San Anselmo Public Library Rain Garden 

Acknowledgments:  Special thanks to the San Anselmo Public Library, the Town of San Anselmo, Glanville Associates, Americorps Watershed Steward Program interns, Clean Water Components, and San Anselmo community volunteers for making this project possible.

Interpretive sign at project site
Project Overview 

The central location of the San Anselmo Public Library makes this a highly visible demonstration project that thousands of people will walk past annually. Rainwater harvesting was incorporated into the Town of San Anselmo's existing plans to renovate the landscape at the library. The project consists of a small cistern on one side of the building, and two rain gardens flanking the library's front steps.

Rainwater Catchment System Unique Features

A 305-cistern at the side of the building receives rainwater run-off from one downspout that collects water from approximately 675-square feet of the library's roof. 
A first flush and debris diverter unit was installed at the downspout to eliminate debris, such as leaves, and minimize pollutants, such as dust or bird droppings deposited on the roof, from entering the cistern. This maintains a high quality of water inside the cistern, and avoids problems with clogged irrigation tubing down the road.

The cistern sits on a concrete pad designed and built by the Town of San Anselmo. Overflow from the cistern along with the first flush water return to the existing storm drain system- due to site constraints it was not practical to install a rain garden directly adjacent to the cistern to handle its overflow.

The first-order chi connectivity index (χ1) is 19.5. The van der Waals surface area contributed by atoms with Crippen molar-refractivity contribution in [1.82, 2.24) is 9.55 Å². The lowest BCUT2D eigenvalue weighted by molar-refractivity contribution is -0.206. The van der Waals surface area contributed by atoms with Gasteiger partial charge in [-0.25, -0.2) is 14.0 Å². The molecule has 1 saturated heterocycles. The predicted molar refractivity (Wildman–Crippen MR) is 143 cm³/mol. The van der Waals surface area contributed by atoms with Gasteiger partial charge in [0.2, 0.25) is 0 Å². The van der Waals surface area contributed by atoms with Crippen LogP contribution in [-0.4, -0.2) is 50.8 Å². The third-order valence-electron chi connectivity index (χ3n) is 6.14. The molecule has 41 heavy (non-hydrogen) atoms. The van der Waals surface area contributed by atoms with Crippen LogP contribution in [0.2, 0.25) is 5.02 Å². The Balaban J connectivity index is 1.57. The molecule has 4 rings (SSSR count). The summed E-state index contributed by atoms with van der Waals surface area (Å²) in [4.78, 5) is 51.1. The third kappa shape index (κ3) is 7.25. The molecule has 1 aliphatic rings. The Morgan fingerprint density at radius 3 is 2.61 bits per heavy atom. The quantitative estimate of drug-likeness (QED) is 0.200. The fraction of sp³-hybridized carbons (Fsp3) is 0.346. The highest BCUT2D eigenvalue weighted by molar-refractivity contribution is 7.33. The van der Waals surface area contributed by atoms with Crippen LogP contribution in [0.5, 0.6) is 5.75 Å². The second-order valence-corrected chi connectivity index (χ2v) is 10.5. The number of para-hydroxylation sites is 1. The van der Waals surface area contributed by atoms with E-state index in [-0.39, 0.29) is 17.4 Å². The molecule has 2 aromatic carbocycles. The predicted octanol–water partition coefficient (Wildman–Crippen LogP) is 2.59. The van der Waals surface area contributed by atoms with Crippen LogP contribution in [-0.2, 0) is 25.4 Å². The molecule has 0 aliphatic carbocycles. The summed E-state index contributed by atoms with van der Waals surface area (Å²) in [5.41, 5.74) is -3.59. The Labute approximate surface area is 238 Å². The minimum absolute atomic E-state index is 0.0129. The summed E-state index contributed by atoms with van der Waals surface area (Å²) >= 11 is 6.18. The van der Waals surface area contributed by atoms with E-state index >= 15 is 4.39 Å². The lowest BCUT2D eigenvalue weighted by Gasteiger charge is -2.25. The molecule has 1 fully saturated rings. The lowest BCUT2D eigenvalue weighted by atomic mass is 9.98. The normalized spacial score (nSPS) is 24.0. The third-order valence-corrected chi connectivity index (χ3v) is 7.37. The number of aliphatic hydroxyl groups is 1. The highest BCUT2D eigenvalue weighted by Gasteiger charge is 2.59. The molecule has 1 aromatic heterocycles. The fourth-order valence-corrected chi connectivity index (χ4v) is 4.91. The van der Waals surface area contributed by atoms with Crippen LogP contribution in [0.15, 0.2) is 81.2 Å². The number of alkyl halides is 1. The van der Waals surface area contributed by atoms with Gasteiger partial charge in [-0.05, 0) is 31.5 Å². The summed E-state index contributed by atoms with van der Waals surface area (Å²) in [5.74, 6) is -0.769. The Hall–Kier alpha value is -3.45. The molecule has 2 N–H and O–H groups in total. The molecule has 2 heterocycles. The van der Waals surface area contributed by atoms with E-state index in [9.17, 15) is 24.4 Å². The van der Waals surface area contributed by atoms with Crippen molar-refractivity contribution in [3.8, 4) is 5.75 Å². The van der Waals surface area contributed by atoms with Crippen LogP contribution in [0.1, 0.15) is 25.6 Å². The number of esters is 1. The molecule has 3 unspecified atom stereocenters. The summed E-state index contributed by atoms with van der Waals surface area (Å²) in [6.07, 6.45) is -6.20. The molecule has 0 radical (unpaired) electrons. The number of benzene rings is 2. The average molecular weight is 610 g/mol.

A low-pressure gravity drip irrigation system was installed to convey stored water from the bottom of the tank to plantings in the rain garden located in the front of the building without the need for a pump. The system uses a Holman battery controller to regulate the flow of water, which then passes through a 400 micron IrriGRAY filter to remove any sediments from the water. 3/4-inch poly tubing carries the water to the planting area, and then connects to 3/8-inch in-line dripper tubing with emitters at 12-inch spacing. This dripper tube is run around the perimeter of the planting area, and has screw-on end caps to allow the system to be easily flushed for maintenance.
Before the rain gardens went in
305-gallon cistern at side of building
Left side rain garden

Two downspouts at the front of the building drain directly to the rain gardens.  Each downspout collects rainwater run-off from approximately 675 square feet of the roof. 

To build the rain gardens, soil was excavated in a bowl shape to a depth of approximately two feet, and a low concrete wall was built around the edges in order to maximize the amount of space available for collection. The space was filled back in with a "Bio-filtration" soil mix that promotes fast drainage. In the event of a large storm event, overflow from both rain gardens travels via pipes under the sidewalk to the street, where all the run-off originally went prior to the installation of this project.

General System Statistics

Square foot area draining to each downspout:
Approximate gallons per downspout per inch of rain:
Total gallons generated per year (44 inch average) per downspout:
Rain catchment capacity in tank:
Rain garden capacity per basin:
Potential stormwater run-off mitigation per rain garden per year:

675 square feet
378 gallons
16,652 gallons
305 gallons
180 square feet
16, 652 gallons each

System Costs

The total cost of materials purchased by the 10,000 Rain Gardens Project for this system was $950.

305-gallon cistern:
Concrete pad - provided by Town of San Anselmo:
First flush and leaf eater:
Pipe fittings:
Low-pressure irrigation system:
Rain garden excavation and "Bio-filtration" soil mix:
Rain garden concrete and overflow pipes:
Rain garden plants:

Provided by Town of San Anselmo
Provided by Town of San Anselmo
Provided by Town of San Anselmo
Provided by Town of San Anselmo